Quick, without Googling, how many local craft breweries can you name? How many regional breweries? National?
People are often worried about the craft beer bubble hitting saturation levels. Since it’s fall and harvest season, hop shortages have become the crisis de jour with no less than the Wall Street Journal crying havoc. Concerns about shelf space, the number of tap handles at each bar, and even the supply of aluminum cans have all caused worries before.
But are we nearing a point where people simply can’t keep track of all the craft beer out there?
I was recently at a new local brewery talking to another patron about how many local craft breweries we have in Cincinnati. They thought we had 9. I asked my Twitter and Facebook followers how many craft breweries they thought we had. The responses were wide-ranging from as low as 15 up to 67, though the average response was definitely around 30.
As for myself, I was only able to quickly name 21 local breweries, but I know that we have 34 (as of as of 10/8/16). With so many breweries out there making so many beers who can really keep track of them all? And that’s just looking locally, think of the 4,000+ breweries across America. Sure, the vast majority don’t have beer available here, but there are still hundreds of brands from across the world trying to get you to remember them and turn those memories into purchases.
How Can a New Brewery Gain Mindshare?
This seems easy. FigLeaf and Streetside, both with recent grand openings, have been all over social media thanks to news articles about them opening. Meanwhile, I haven’t seen any news articles discussing Blank Slate or Old Firehouse for months. Of course, Wooden Cask and Brink will be pouring beer soon and some folks may already be asking “Who is Streetside again?” by then.
Can an “Old” Brewery Keep Mindshare?
This is where things really get problematic for craft beer. If you
don’t have a grand opening, new beer release, or hot event coming up soon how can you stay relevant?
Thinking of Blank Slate as an “old” brewery is kinda hilarious at just about four years old, but there are more people in Cincinnati thinking about Streetside than about Blank Slate right now. Hopefully, some folks will walk down to Blank Slate after their first visit to Streetside.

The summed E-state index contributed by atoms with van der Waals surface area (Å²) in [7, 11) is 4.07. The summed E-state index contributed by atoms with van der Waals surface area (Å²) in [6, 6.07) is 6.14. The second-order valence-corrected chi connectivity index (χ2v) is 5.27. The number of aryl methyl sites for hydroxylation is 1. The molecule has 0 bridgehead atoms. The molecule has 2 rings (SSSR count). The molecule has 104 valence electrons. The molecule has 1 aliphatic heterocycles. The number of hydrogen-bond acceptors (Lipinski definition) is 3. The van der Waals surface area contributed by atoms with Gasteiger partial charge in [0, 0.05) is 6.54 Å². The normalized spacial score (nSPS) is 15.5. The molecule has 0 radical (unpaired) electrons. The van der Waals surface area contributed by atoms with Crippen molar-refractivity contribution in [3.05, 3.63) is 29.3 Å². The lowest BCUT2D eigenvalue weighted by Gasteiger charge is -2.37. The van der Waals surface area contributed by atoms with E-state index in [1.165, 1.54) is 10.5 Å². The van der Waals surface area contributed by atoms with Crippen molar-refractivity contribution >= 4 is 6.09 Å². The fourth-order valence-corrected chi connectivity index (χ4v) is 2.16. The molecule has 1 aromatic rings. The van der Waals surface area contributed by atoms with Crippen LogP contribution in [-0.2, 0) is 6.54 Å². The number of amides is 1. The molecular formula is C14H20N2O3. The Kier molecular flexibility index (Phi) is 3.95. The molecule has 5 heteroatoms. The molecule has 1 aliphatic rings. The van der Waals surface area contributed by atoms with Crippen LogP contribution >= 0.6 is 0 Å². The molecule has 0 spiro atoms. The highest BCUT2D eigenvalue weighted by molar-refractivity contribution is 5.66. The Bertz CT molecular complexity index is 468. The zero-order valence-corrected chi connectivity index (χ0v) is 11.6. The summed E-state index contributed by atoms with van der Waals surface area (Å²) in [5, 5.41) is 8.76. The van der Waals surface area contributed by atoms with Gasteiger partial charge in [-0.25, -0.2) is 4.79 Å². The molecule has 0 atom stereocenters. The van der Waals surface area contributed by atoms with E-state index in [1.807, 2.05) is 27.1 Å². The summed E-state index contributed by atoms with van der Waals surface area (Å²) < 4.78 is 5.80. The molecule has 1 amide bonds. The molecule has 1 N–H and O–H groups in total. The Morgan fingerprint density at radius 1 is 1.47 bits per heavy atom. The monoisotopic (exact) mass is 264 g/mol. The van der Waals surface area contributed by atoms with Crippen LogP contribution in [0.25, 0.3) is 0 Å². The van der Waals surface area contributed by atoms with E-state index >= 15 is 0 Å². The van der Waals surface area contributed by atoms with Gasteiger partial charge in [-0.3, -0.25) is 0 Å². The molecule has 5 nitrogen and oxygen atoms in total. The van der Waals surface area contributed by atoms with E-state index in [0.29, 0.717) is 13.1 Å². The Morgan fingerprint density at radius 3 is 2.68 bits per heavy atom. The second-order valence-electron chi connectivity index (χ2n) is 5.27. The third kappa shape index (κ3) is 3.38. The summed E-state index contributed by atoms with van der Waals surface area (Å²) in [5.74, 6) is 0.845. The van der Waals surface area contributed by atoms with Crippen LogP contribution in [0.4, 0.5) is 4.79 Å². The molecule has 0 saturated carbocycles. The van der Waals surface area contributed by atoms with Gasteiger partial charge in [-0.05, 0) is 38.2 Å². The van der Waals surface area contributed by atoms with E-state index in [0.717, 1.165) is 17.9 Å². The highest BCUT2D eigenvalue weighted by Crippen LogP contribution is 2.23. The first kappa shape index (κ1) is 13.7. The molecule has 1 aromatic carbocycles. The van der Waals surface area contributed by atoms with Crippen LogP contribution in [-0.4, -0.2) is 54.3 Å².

— Brew Minds (@Brew_Minds) September 25, 2016
Moerlein and Mt. Carmel perhaps feel this the most intensely. Both brands are past the ten-year mark and I rarely hear consumers getting enthusiastic about either. Has their beer quality gone down or have consumers forgotten them by not staying “new” enough?
Based on Brian Roth’s research staying relevant is all about continually creating new brands:
Per IRI, 15 of the top 30 craft brands showed sales decline in the first half of 2016, including names we all recognize like Sierra Nevada Pale Ale, New Belgium Fat Tire and Samuel Adams Boston Lager. Six of those 15 brands have seen declines of 10 percent or more.
As we watch this slow fade, it’s hard not to think it may be because of the threat of flailing flagships or a simple cannibalization of “heritage” brands based on the success of new ones.
According to Beer Marketer’s Insights’ Craft Brew News, about 900 new craft brands have been half of craft beer dollar sales growth in IRI-tracked outlets through mid-August. Of that, 18 new craft beer brands surpassed the $1 million mark in sales, making up nearly half the sales for all new brands.
So consumers aren’t buying older brands nearly as much as newer ones. It doesn’t take an in-depth investigation to see this, just look on Facebook for what people are sharing pictures of.
Peak Mindshare and the Craft Beer Bubble
It seems that, similar to Godwin’s Law, the longer anything goes on being popular the more talk there is about a bubble bursting. If we assume craft beer is in a bubble than I doubt that it will suddenly burst. I suspect that the current growth we’re experiencing will not last and there could be a slow decline. I used to think that breweries making sub-par beer and breweries without great business acumen would lead this contraction.
I now think that even if a brewery is making the “best” beer and is run by a savvy business operator they may still go under if they can’t stay relevant in people’s minds.
So, how many local breweries can you remember in your brain? How many breweries have you completely forgotten about? What about different beers?